Against a backdrop of gender inequity, an HIV diagnosis and/or its disclosure may also put a woman at increased risk of IPV . In turn, fears of violent repercussions may prevent women from taking up HIV testing or disclosing their HIV status [21–23]. The El-Bassel et al. (2005) cohort study among methadone-maintained women in New York City found that self-reported STIs in the previous six months were associated with a woman’s subsequent risk of IPV, an association hypothesized to be attributable to relationship conflict caused by the disclosure of an STI and its potential association with infidelity .
The need for HIV prevention efforts that more explicitly incorporate programme elements to address gender inequality and violence, has been repeatedly articulated, and the elimination of sexual and gender-based violence has been identified by the Joint United Nations Programme on HIV/AIDS (UNAIDS) as being one of the core pillars of HIV prevention . In the field of both IPV and HIV, the importance of addressing issues of gender roles and inequality has often been stressed. Despite this rhetoric however, responses to HIV and IPV often remain separate, and there has been relatively limited investment in prevention strategies that seek to tackle their shared, more upstream determinants.
Gender focused interventions - the evidence to date
In recent years, only a handful of violence and HIV prevention interventions that seek to challenge prevailing gender norms and/or directly empower women have been subject to rigorous impact evaluation.
The Intervention With Microfinance for AIDS and Gender Equity (IMAGE) Study, set in the rural South African province of Limpopo, assessed the impact of an intervention that combined a microfinance programme for poor women with participatory gender and HIV training. Using a cluster randomised design involving four intervention and four control villages, the study found that over two years the intervention led to a 55% reduction in past year IPV among intervention participants (adjusted risk ratio 0.45, 95% confidence interval (CI) 0.23 to 0.91) . Among younger intervention recipients, the intervention was also associated with statistically significant increases in uptake of HIV testing and HIV related communication in the household, and a reduction in prevalence of unprotected sex at last intercourse with a non-spousal partner . Positive intervention impacts were also observed on a range of indicators of female empowerment, including increased autonomy in decision making, increased financial confidence, and increased participation in collective action, indicators which were secondary outcomes of the trial and conceived as potential pathways through which the intervention may lead to reduced violence . Based on the hypothesis that intervention effects would diffuse beyond direct loan recipients, the trial also assessed behaviours and HIV incidence in the broader community. Over the three-year study no impact on HIV incidence among the wider community was observed. This was not surprising given the relatively short follow-up and thus limited chance for the diffusion of intervention effects. The intervention also achieved widespread mobilisation around HIV and violence against women, and alongside the large scale replication of the microfinance programme, IMAGE has now been scaled up to 15,000 households.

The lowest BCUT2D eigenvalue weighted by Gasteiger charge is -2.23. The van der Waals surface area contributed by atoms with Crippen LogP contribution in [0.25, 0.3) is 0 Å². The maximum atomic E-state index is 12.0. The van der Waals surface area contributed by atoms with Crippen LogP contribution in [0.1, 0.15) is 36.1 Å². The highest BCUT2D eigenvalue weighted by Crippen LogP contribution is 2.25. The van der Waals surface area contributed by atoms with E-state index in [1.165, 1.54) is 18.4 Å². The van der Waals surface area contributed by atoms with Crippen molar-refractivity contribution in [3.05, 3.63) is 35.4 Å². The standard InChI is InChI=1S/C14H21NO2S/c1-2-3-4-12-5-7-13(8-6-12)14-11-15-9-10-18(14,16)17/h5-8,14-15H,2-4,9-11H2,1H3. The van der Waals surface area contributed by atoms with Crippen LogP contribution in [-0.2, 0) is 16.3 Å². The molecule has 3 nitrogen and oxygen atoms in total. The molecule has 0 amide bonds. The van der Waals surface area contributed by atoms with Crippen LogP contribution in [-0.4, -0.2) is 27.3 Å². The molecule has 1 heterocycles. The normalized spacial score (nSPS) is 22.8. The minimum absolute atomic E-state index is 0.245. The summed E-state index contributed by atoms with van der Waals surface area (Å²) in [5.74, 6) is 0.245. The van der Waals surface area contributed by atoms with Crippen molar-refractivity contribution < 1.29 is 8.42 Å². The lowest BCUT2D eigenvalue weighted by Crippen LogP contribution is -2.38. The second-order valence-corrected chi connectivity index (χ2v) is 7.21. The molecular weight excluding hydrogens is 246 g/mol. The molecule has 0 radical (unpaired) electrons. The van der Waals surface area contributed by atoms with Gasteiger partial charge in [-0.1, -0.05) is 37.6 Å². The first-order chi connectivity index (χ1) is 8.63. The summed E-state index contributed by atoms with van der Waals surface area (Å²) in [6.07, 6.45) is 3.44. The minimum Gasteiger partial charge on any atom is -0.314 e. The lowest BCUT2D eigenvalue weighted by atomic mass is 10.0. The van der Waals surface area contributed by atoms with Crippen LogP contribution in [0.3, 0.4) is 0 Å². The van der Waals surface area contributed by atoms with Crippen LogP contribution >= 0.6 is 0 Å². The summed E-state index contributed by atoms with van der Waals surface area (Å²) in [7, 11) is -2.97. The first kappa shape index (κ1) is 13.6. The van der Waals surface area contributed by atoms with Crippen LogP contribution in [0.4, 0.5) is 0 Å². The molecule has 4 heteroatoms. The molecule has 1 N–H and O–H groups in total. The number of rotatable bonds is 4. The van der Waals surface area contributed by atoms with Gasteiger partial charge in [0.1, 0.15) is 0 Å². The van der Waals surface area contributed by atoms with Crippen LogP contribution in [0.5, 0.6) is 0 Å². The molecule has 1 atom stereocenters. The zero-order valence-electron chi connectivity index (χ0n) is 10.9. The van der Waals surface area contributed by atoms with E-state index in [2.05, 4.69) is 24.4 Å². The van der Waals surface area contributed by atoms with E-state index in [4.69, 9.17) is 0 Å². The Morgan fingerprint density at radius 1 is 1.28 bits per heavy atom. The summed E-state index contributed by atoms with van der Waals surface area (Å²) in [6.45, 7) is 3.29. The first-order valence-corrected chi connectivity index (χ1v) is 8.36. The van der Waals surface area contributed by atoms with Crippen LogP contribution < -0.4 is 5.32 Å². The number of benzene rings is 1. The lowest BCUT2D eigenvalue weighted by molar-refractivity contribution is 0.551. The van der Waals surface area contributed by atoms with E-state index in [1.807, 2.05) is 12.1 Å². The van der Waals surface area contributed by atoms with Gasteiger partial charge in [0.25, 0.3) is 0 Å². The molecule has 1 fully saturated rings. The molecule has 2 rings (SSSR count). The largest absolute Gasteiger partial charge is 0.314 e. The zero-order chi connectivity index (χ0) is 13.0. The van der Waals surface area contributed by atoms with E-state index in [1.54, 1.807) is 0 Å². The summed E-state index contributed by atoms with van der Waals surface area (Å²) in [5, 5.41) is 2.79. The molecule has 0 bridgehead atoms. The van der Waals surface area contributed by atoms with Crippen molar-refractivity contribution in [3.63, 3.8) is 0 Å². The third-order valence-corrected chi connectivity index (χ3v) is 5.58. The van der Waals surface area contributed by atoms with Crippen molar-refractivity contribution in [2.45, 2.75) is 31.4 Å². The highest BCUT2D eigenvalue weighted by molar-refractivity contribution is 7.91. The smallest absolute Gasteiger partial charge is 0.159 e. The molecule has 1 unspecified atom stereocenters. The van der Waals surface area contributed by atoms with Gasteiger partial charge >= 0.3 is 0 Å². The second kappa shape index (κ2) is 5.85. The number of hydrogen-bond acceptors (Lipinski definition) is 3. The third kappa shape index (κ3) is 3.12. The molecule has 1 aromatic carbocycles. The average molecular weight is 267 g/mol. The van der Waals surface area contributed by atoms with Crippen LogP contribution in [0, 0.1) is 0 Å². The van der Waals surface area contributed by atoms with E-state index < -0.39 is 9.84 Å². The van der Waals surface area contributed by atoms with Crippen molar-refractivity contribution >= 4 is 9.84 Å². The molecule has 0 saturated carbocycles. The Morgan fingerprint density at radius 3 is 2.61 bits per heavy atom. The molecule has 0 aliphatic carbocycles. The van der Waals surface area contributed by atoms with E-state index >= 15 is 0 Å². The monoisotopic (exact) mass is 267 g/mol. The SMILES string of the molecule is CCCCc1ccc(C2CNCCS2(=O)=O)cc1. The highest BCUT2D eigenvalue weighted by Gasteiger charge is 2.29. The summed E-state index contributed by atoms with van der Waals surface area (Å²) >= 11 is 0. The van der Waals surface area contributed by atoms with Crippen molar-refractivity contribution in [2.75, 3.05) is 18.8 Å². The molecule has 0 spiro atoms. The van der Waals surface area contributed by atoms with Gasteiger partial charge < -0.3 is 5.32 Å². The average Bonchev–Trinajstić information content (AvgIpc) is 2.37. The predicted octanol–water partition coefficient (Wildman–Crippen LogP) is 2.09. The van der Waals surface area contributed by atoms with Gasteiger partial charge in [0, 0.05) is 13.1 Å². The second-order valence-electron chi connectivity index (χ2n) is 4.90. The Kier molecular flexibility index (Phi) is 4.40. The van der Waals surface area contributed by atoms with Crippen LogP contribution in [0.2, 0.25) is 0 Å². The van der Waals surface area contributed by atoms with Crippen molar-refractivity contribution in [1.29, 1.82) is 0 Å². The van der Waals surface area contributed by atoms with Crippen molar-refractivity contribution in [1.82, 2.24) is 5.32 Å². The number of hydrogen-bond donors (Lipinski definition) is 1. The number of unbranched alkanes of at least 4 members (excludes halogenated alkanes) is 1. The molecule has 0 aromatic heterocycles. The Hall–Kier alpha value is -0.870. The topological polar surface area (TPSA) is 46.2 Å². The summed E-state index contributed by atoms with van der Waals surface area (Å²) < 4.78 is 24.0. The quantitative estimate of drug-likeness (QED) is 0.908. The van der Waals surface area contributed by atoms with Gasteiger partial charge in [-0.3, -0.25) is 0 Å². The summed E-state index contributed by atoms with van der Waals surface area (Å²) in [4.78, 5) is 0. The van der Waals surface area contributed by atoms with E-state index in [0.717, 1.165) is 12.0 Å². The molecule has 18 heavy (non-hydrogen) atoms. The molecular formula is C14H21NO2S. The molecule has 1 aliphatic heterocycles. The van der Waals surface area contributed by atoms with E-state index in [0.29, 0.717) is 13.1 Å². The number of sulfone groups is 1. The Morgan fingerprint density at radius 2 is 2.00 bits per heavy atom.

Stepping Stones, a participatory HIV prevention programme which aims to improve sexual health through building more gender-equitable relationships, was also evaluated using a cluster randomised trial involving 35 intervention clusters and 35 control clusters. The study was implemented in the Eastern Cape province of South Africa, with the aim of reducing HIV and Herpes simplex virus type 2 (HSV-2) incidence, and the prevalence of sexual risk behaviours and IPV. After a two year follow-up period, the intervention was not associated with a reduction in HIV incidence, but it was associated with a 33% reduction in HSV-2 incidence, with a similar effect observed for men and women (adjusted incidence rate ratio 0.67, 95% CI 0.46 to 0.97). Among male respondents, reductions were also seen in sexual risk behaviours and in reported levels of perpetration of IPV against women .
In Rio de Janeiro, Brazil, a quasi-experimental study undertaken by the Horizons Program and Instituto Promundo assessed the impact of a participatory intervention to address traditional norms of masculinity and the acceptability of violence among young men (aged 14 to 25 years). Three cohorts, the first receiving interactive group education sessions led by adult male facilitators, the second receiving these group education sessions alongside a community-wide social marketing campaign to promote condom use, and the third being controls (receiving the intervention after a 6-month delay), were surveyed prior to intervention activities, and 6 and 12 months later. After one year, the two intervention cohorts both saw a significant reduction in reported inequitable gender norms, a decrease in reported STI symptoms, and an increase in reported condom use at last sex with a primary partner .
Another ongoing intervention study is a cluster randomised trial of an IPV primary prevention intervention in the Cote d’Ivoire: Men and Women in Partnership. The intervention comprises men’s discussion groups which aim to prevent violence against women through: increasing men’s knowledge about the impact of violence; shifting beliefs and behaviour within the relationship and household in a more gender equitable direction; developing anger management techniques; and increasing women’s disclosure of IPV. The end-line survey is scheduled for February 2012.